Rheem Proterra Hybrid Electric Water Heater

Available on iTunes

Rheem Proterra Hybrid Electric Water Heater Podcast:

Tim Carter received the following email from Harlan not too long ago:

"Have you changed your opinion on hybrid (heat pump) electric home water heaters? They claim they use 1/3 the electricity and will pay for the price difference in about four years.

Yes, I'm concerned about the added "equipment" and its cost if needing repair as well as how much "heat" you are paying for in your home that it will extract by using it to help heat your water.

Guess I'm better off with natural gas but my main concern with them is the chance for an explosion as you occasionally hear about on the news. Thanks for your help, Tim."

I was really curious about the fuel-savings claim because, at first blush, one might think that it takes a given amount of energy to raise one gallon of water one degree Fahrenheit. We all discovered this to be true in high school physics class, remember?

I asked Harlan where he got the information about the energy savings and he pointed me to the Rheem Proterra Hybrid Water Heater page. Here's what I saw when I went there:

rheem proterra hybrid electric water heater

You can discover much more about this heat pump water heater LISTENING to the above podcast.

CLICK or TAP HERE to get a price on an electric hybrid water heater. Remember, there could be REBATES available. LISTEN to the podcast above where we discuss available rebates.

CLICK or TAP HERE to get FREE BIDS from local Plumbers who can install a new Hybrid water heater in your home.

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4 Responses to Rheem Proterra Hybrid Electric Water Heater

  1. Hi Tim, this is Harlan and I've just listened to your great interview on the podcast. The answers were very helpful but there are a couple of things not addressed. How does the fact that you are using warm room air, which you are paying for (winter mostly) via your furnace, play into the overall costs.... the expense of heating the air to provide warmth to the heat pump. If you bring in air from outdoors (winter) it must be much less efficient than the warmer room air. In other words there must be less heat in the 10 deg below zero than the 80 deg summer air. One more thing is what is the rate of failure of the additional "equipment".... ie. cheap standard elements vs. costly heat pump repairs. One repair of the heat pump could likely lose all the savings over heating element version of heater.
    Lastly, I called various dealers and utility providers about rebate and all seemed ignorant of anything available here in Minnesota and being on Excel electrical provider, they too seemed of no help, also my tax preparer was not aware of any rebates for my 2019 tax return............thanks again, Tim.. Harlan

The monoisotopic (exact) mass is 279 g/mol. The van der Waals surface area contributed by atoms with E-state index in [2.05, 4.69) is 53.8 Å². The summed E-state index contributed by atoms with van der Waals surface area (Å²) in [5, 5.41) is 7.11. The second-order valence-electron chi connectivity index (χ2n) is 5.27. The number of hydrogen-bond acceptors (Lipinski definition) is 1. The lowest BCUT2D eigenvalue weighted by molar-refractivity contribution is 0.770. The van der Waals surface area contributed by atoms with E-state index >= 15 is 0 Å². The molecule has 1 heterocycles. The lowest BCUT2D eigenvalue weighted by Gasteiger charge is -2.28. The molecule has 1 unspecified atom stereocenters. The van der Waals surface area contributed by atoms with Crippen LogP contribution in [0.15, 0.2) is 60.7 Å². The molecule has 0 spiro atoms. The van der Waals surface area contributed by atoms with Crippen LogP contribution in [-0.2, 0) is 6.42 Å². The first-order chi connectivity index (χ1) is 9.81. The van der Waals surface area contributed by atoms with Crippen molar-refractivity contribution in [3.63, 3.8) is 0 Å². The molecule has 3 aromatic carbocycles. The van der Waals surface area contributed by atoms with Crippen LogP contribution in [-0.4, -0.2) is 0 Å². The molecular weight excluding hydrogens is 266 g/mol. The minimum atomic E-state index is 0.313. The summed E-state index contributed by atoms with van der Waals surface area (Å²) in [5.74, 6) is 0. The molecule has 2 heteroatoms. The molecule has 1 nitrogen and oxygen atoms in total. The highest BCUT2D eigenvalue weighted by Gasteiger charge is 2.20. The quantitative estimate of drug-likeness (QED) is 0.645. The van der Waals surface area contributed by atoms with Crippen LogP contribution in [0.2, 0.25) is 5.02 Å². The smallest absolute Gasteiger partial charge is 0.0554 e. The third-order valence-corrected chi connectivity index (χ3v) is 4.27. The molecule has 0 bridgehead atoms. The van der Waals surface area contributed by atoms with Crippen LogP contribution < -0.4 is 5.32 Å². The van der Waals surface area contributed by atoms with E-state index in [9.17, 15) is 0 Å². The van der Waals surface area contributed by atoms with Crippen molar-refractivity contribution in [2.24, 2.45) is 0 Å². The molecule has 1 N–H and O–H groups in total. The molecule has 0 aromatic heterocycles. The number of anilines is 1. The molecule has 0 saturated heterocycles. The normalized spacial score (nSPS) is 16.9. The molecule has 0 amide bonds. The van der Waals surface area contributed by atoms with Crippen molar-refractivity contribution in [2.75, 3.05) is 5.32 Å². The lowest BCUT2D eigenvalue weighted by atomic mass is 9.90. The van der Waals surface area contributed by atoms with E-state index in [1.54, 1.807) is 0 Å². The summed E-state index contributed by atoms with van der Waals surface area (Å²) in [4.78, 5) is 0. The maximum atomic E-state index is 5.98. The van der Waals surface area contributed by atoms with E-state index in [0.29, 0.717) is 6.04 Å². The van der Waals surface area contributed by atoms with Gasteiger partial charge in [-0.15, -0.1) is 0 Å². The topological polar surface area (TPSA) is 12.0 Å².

• It's simple thermodynamics. The Btus are INSIDE your building envelope. You're splitting hairs. These machines are far more efficient than a traditional electric water heater. Yes, the heaters will be FAR MORE expensive to repair - so if they fail, ALL of your electrics savings could evaporate in seconds. I can't address your rebate issue as I'm not in charge of creating nor issuing them.

  2. i just had one of these put in at an apartment house i own last week. i have had several put in. i used to use the A.O Smith brand from lowes. they work ok but are noisy. the rheem is much less noisy. i install them in the cellar of the rentals i have. they are very cost efficient to operate. they do lower the temp of the room about 5-10 degrees but it also dehumidifies, drying out the area very well. i live in maine and efficiency maine offers a 750.00 rebate for these.

  3. Thanks for that great report by a person very familiar with these units. So they do result in a significant temp drop in the room where they are located such as a finished basement. Yes it is great that it dehumidifies but mainly in that room. I would be relying on my A/C to handle the humidity throughout the house. Dehumidifying wouldn't be a benefit in our already very dry winter months. So
    bottom line is they have a great initial advantage but also have significant trade offs. It appears that I brought up a product a lot of folks may not be familiar with and contrary to initial impressions, it does save a significant of energy and worth considering. Tim, regarding rebates, I was only curious to, whether in your circle of contacts, you may have heard of whether a Federal Rebate program exists that might benefit me. Sometimes this information is not that freely available so can't hurt to ask. If I could get a rebate that large ($750) I wouldn't hesitate buying it in spite of the disadvantages I see. Thanks to you and Michael for your help. I believe I will stay with the conventional unit.

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